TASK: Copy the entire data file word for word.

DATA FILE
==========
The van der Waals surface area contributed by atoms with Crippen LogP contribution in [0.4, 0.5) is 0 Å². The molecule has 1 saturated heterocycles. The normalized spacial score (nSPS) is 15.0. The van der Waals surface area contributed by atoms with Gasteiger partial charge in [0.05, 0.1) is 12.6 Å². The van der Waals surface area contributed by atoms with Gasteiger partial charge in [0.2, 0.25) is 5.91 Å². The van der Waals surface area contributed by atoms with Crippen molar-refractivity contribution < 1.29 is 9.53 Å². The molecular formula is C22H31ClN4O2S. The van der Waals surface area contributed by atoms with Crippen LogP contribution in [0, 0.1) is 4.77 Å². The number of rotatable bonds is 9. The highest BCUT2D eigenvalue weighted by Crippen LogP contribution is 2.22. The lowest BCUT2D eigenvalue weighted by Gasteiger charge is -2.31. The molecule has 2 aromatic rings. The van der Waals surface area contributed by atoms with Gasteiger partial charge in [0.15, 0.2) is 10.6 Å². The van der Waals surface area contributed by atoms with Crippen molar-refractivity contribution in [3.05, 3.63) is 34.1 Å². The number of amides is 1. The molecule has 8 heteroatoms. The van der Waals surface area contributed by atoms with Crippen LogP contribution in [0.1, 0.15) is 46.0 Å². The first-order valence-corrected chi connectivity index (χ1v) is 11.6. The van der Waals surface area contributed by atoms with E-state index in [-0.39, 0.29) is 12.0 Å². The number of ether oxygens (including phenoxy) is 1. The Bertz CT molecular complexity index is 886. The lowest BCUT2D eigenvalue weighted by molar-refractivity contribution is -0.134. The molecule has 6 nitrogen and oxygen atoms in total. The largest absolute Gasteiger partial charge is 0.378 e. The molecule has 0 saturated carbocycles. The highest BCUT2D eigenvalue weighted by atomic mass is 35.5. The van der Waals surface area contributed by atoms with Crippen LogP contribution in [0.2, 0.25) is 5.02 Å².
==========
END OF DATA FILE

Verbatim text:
The van der Waals surface area contributed by atoms with Crippen LogP contribution in [0.4, 0.5) is 0 Å². The molecule has 1 saturated heterocycles. The normalized spacial score (nSPS) is 15.0. The van der Waals surface area contributed by atoms with Gasteiger partial charge in [0.05, 0.1) is 12.6 Å². The van der Waals surface area contributed by atoms with Gasteiger partial charge in [0.2, 0.25) is 5.91 Å². The van der Waals surface area contributed by atoms with Crippen molar-refractivity contribution < 1.29 is 9.53 Å². The molecular formula is C22H31ClN4O2S. The van der Waals surface area contributed by atoms with Crippen LogP contribution in [0, 0.1) is 4.77 Å². The number of rotatable bonds is 9. The highest BCUT2D eigenvalue weighted by Crippen LogP contribution is 2.22. The lowest BCUT2D eigenvalue weighted by Gasteiger charge is -2.31. The molecule has 2 aromatic rings. The van der Waals surface area contributed by atoms with Gasteiger partial charge in [0.15, 0.2) is 10.6 Å². The van der Waals surface area contributed by atoms with Crippen molar-refractivity contribution in [3.05, 3.63) is 34.1 Å². The number of amides is 1. The molecule has 8 heteroatoms. The van der Waals surface area contributed by atoms with Crippen LogP contribution in [0.1, 0.15) is 46.0 Å². The first-order valence-corrected chi connectivity index (χ1v) is 11.6. The van der Waals surface area contributed by atoms with E-state index in [-0.39, 0.29) is 12.0 Å². The number of ether oxygens (including phenoxy) is 1. The Bertz CT molecular complexity index is 886. The lowest BCUT2D eigenvalue weighted by molar-refractivity contribution is -0.134. The molecule has 6 nitrogen and oxygen atoms in total. The largest absolute Gasteiger partial charge is 0.378 e. The molecule has 0 saturated carbocycles. The highest BCUT2D eigenvalue weighted by atomic mass is 35.5. The van der Waals surface area contributed by atoms with Crippen LogP contribution in [0.2, 0.25) is 5.02 Å².